The “Western Food” that you can find in Singapore’s many neighbourhood eateries is rather unique experience.While many of the younger ones clamour for michelin-starred duck leg confits or prime cut steaks that costs 20% of your salary sometimes, western food to me growing up meant hearty and mostly sinful servings of pan-sizzled chops and steaks, or breadcrumb-coated cutlets deep fried till golden brown. Served with french fries, (usually) a bun and baked beans and/or coleslaw , the Hainanese-influenced cuisine is regarded as comfort food by many millennials like me.

Like the Rifleman’s Creed:

This is my rifle. There are many like it, but this one is mine. It is my life.

To every Singaporean there is a western food stall/store close to their heart. This is mine.

Lucky Western Food

Lucky Western Food

Ah, this brings me back down memory lane. Back when I was still in primary school, my eyes always gleamed with anticipation as I had to walk past the kopitiam right behind after the day’s end. I would catch on to aroma of glorious, deep fried food, and hope that my mum would decide to have lunch (or dinner if I was in the afternoon session) there. It was also my source of sustenance when I grew older whenever I had tuition classes nearby till late.

Originally of Block 466 Crawford Lane (which now houses another modernised, more famous western food stall), the Chua sisters have been griddling steaks and dunking cutlets into deep fryers for “about 30 years”. Just over 20 years ago, they moved to their current location, round the corner at block 462, where they have since stayed. I fondly remember the kopitiam being packed with working adults and students alike during mealtimes, with the latter often eating clandestinely to avoid getting ‘caught’ by their physical education teachers eating sinfully! Nowadays, even though my alma mater moved out to bigger premises, they still get a steady stream of old-timers who can never forget the homely feel of the sisters’ culinary delights.

Lucky Western FoodLucky Western Food

Different from most western food stalls, their chicken cutlets and chops are marinated with a special and generous mix, while still retaining a well-balanced flavour. For this visit, I ordered my favourite chicken cutlet. Served on a very old-school porcelain plate with side servings of fries, slice o’ garlic bread, slaw and cucumber + tomato slices, it bears the Uniquely Singapore hallmarks of western food. The chicken itself is evenly cooked and when freshly served, tender on the inside and! with the crispy batter on the outside.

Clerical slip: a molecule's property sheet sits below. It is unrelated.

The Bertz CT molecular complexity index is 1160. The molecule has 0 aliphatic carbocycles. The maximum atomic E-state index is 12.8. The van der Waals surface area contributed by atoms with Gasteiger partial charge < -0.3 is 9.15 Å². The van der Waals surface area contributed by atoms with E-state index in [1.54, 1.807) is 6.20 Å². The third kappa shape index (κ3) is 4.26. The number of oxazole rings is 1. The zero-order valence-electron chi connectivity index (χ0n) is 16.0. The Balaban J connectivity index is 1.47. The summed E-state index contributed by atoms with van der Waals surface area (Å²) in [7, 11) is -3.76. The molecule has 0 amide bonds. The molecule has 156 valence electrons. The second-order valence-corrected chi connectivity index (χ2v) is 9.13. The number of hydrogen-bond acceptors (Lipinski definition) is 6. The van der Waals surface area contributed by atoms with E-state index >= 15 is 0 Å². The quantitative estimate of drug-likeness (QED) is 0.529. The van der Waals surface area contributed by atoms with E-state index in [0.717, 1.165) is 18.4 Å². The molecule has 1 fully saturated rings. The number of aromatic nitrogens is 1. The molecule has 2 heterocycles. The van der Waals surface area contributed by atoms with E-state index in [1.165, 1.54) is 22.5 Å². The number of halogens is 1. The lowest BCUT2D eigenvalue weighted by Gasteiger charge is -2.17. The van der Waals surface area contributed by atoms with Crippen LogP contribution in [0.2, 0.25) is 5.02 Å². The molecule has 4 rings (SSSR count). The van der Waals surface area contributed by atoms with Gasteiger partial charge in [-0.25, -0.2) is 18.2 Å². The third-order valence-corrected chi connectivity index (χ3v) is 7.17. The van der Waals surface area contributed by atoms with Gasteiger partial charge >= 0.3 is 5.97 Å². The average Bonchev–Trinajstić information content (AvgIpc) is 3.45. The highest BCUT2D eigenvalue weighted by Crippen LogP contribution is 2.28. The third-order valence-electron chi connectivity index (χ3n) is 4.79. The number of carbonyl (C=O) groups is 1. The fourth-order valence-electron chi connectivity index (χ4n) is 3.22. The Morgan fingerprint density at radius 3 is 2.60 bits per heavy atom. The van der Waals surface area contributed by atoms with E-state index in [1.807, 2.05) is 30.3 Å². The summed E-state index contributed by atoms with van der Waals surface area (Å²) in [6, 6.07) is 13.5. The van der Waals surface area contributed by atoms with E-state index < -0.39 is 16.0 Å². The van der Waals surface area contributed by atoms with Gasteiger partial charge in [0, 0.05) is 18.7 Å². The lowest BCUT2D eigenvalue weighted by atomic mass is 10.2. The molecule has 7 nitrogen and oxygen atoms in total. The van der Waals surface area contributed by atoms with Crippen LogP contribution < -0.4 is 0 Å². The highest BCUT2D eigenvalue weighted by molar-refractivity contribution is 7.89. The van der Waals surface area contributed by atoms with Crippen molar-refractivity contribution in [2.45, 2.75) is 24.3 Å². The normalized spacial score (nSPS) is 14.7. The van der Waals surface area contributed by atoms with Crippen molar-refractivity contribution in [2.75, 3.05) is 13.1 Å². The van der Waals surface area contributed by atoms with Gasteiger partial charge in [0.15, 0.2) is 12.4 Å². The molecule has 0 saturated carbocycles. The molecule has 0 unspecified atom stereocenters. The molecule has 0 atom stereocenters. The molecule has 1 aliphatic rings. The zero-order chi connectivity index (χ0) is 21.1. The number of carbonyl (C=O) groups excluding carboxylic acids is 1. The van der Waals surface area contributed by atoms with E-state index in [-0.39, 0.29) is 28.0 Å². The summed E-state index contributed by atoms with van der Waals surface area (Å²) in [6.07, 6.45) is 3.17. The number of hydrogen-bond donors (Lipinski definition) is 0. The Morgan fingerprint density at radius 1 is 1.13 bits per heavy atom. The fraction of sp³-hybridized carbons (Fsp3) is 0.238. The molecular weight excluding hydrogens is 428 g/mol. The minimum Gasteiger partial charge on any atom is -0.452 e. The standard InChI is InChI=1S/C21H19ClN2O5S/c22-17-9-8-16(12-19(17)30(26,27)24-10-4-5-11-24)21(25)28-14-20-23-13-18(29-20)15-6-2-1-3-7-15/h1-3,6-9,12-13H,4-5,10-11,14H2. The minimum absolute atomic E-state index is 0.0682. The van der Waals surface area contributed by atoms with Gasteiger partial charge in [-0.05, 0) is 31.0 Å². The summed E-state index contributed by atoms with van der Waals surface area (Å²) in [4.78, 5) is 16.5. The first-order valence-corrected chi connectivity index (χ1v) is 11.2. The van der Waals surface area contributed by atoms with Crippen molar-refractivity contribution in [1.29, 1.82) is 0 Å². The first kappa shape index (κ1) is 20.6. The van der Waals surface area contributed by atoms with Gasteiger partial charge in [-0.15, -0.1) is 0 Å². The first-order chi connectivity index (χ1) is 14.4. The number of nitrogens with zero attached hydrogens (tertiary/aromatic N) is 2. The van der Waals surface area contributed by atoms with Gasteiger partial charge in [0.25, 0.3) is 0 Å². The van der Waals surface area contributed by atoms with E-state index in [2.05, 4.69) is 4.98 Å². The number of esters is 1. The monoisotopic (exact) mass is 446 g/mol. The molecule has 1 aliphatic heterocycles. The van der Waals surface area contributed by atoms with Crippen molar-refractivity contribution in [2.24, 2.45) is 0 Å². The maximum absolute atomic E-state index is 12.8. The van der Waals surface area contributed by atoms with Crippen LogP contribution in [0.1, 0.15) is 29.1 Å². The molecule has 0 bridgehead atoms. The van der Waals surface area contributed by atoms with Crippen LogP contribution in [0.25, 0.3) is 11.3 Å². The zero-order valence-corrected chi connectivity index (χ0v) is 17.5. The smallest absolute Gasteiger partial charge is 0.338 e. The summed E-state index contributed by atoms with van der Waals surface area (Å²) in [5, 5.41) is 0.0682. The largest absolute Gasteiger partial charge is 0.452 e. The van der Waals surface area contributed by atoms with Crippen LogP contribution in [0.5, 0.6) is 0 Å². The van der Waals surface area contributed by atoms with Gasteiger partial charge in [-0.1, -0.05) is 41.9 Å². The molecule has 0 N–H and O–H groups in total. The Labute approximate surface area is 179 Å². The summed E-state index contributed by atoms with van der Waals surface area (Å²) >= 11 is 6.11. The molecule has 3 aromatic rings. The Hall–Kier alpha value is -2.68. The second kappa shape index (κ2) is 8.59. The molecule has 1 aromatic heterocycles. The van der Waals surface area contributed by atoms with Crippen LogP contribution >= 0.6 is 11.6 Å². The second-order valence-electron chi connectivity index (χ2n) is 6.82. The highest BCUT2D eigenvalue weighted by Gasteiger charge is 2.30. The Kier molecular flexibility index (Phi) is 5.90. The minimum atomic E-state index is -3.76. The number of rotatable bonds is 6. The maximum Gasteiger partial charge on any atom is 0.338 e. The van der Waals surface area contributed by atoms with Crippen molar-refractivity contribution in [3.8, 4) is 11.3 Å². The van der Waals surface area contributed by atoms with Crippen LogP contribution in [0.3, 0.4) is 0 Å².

Lucky Western Food Lucky Western Food

Other popular dishes include their chicken chop, fish & chips, as well as the half spring chicken set which only goes for $5 (I recall they have not raised their prices significantly for a while already), but of course to keep you in suspense, I’ll let you, the readers, try it out for yourself.

The Verdict

Lucky Western Food

Quietly serving their fare day in, day out, the Chua Sisters managed their long running popularity with a steady stream of old timers, even as the neighbourhood slowly faded off only to receive a recent wave of rejuvenation with some hipster cafes and even a michelin-starred stall nearby.

While I remember prices used to be much lower back when I was still in primary school (more than 15 years ago!), the ladies I endearingly call ‘auntie’ managed to keep their prices very competitive, with a whole spring chicken set going only for $9, and a beef steak/lamb chop set for only $7!

While it’s nothing too outstanding to rave about, it represents the brand of western cuisine found nowhere else in the world, and reminds you of home even if you are still at home.

The Chua sisters have built up Lucky Western Food with a good brand of local fare over the decades, and the experience speaks for itself. Hail the O.G. and queens of Crawford Lane!

More Information

Lucky Western Food
Wiseng Food Place
462 Crawford Lane
Singapore 190462
Opening Hours: 12pm-9pm Daily, closed on Sundays (may close earlier!)

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